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Ukraine’s Demography in the Second Year of the Full-Fledged War

Ella Libanova
Group with children carrying items down a road
Irpin, Ukraine — March 5, 2022: Families evacuating from Irpin during Russia's invasion of Ukraine. Women, children, and the eldery evacuated from Irpin were relocated to Kyiv by the Kyiv territorial defense battalion.

What Makes Ukraine’s Demography So Complex?

The Ukrainian demographic situation is an incredibly complex issue. Simply raising the population question requires that we first clarify our frame of reference. Are we asking about the Ukrainian population living within Ukraine’s internationally recognized borders, the so-called 1991 borders? Or about the Ukrainian population inhabiting the territory within the 1991 borders but without Crimea and Sevastopol (this is the area within which the State Statistics Service of Ukraine gathered information in 2015–2021)? Or about the population of both the territories controlled by the Ukrainian authorities before the start of the full-scale Russian aggression (the so-called 2022 borders) and the non-government-controlled lands? Or about the remaining population living on the territory controlled by the Ukrainian authorities after the start of the Russian full-scale invasion, and if so, in which month, since the current situation is highly unstable?

The questions become even more complex if we recall that all the data rely on information from the last census, which was conducted more than twenty years ago, on March 5, 2001. Since then, Ukraine has experienced a long process of large-scale internal and external migration, especially after the annexation of Crimea and the revolts in parts of Donetsk and Luhansk oblasts in 2014. Even more people have been displaced since the beginning of Russia’s assault in February 2022. It is difficult to get reliable data on the population—namely, its size, composition, and movement—residing on government-controlled lands today. It is even harder to know what is going on with people in the occupied regions (parts of Kherson, Donetsk, Luhansk, and Zaporizhzhia oblasts).

To come up with answers, I will discuss the demographic situation using three frames of reference: Ukraine-1991 territories, Ukraine-2022 territories, and the lands currently under the control of the Ukrainian government. I fill in the information gaps with data-driven estimates from a selected number of reliable sources (these are listed in the notes at the end of the piece).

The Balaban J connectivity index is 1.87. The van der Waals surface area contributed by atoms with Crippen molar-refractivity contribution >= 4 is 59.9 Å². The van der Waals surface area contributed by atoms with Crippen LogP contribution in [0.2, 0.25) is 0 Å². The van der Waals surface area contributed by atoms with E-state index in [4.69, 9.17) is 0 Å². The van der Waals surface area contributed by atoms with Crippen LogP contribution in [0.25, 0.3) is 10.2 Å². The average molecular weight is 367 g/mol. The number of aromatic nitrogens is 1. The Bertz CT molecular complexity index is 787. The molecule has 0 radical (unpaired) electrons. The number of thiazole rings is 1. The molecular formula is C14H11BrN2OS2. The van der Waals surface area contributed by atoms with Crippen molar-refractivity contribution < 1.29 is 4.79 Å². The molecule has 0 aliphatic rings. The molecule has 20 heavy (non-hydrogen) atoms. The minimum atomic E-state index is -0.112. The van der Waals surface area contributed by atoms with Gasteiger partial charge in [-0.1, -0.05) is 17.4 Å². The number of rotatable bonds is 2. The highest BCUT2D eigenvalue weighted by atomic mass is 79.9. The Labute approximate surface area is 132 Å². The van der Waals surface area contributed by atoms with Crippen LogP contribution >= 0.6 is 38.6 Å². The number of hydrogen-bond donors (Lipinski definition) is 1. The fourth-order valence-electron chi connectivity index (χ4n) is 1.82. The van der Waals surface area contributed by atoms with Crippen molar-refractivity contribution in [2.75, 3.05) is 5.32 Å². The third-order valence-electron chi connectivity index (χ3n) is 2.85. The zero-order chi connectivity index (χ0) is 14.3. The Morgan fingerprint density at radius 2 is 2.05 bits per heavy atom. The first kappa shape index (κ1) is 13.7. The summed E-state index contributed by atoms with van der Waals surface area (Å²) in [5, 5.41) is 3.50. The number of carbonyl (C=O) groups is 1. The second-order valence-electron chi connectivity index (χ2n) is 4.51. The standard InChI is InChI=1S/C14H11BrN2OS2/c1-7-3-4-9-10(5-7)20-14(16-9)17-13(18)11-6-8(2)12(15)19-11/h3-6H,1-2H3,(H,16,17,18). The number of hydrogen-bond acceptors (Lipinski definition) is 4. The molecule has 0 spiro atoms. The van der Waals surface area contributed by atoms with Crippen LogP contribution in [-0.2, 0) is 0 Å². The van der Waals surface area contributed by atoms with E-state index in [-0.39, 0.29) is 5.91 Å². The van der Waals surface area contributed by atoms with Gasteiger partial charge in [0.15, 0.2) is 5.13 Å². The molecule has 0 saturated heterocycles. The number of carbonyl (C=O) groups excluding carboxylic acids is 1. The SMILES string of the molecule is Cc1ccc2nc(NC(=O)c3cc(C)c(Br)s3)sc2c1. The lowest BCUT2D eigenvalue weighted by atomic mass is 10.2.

What We Can Glean from the Data

Since 1991, Ukraine has undergone a rapid process of depopulation, exacerbated by the large-scale departure of Ukrainians abroad, including labor migrants before the war and then those who have fled hostilities since 2014 (figure 1).

Figure 1. Size of the Ukrainian population (in thousand persons at the beginning of each year)

Graph 1

As of January 1, 2023, 37.6 million people lived in the territory within the 1991 borders, 32.6 million within the 2022 borders, and 31.1 million in the territories currently controlled by the Ukrainian government.

This means that the population losses within the 1991 borders exceed 14 million people (27.6 percent). This proportion increases to 37.4 percent if we add to the losses the population living in the non-government-controlled regions in 2014–21 (the loss would total approximately 19 million). The population loss within the 1991 borders increased by another 1.5 million after Russia launched its full-scale aggression (data as of January 1, 2023). Although part of the Russia-occupied territories was liberated, the population losses have probably increased in the last six months with the continued migration abroad, the constant shelling of cities, leading to concentrated civilian deaths, and the environmental disaster caused by the destruction of the Kakhovka dam.

Migration is the main engine driving Ukraine's demographic dynamics. Despite the apparently well-established system for registering border crossings, estimating the scale of the migration faces obvious discrepancies between Ukrainian and foreign data from the first days of the war. For example, according to the Ukrainian border service, between February 24, 2022, and May 24, 2023, 1.7 million more people left the country than entered. According to Eurostat (data as of April 30, 2023), almost 4 million Ukrainians who left Ukraine after February 24, 2022, were registered under the law on temporary protection in EU countries. Most of them are registered in Germany (1.1 million), Poland (1.0 million), and the Czech Republic (0.3 million). Approximately half of those who fled the war are women 20–64 years and one-third are children and adolescents.

According to a number of surveys of Ukrainians who have fled to Europe, 70 percent of the refugee women have higher (or incomplete higher) education; a significant number of the refugees have already found jobs, although only a third are working in their profession or using their qualifications; and the vast majority of children are receiving general or vocational education, indicating a good level of previous education.

Every month that Ukrainian refugees remain abroad reduces the likelihood of their return to Ukraine. On the one hand, they are working hard to adapt to living conditions in another country; on the other hand, the possibilities for a return to Ukraine decrease with the ongoing, targeted destruction of residences and critical infrastructure. The number of potential jobs in Ukraine is also declining. So refugees wanting to return to Ukraine might have nowhere to return to. The polls show that Ukrainian war refugees cite security, the availability of housing, and work opportunities as the main conditions for their return.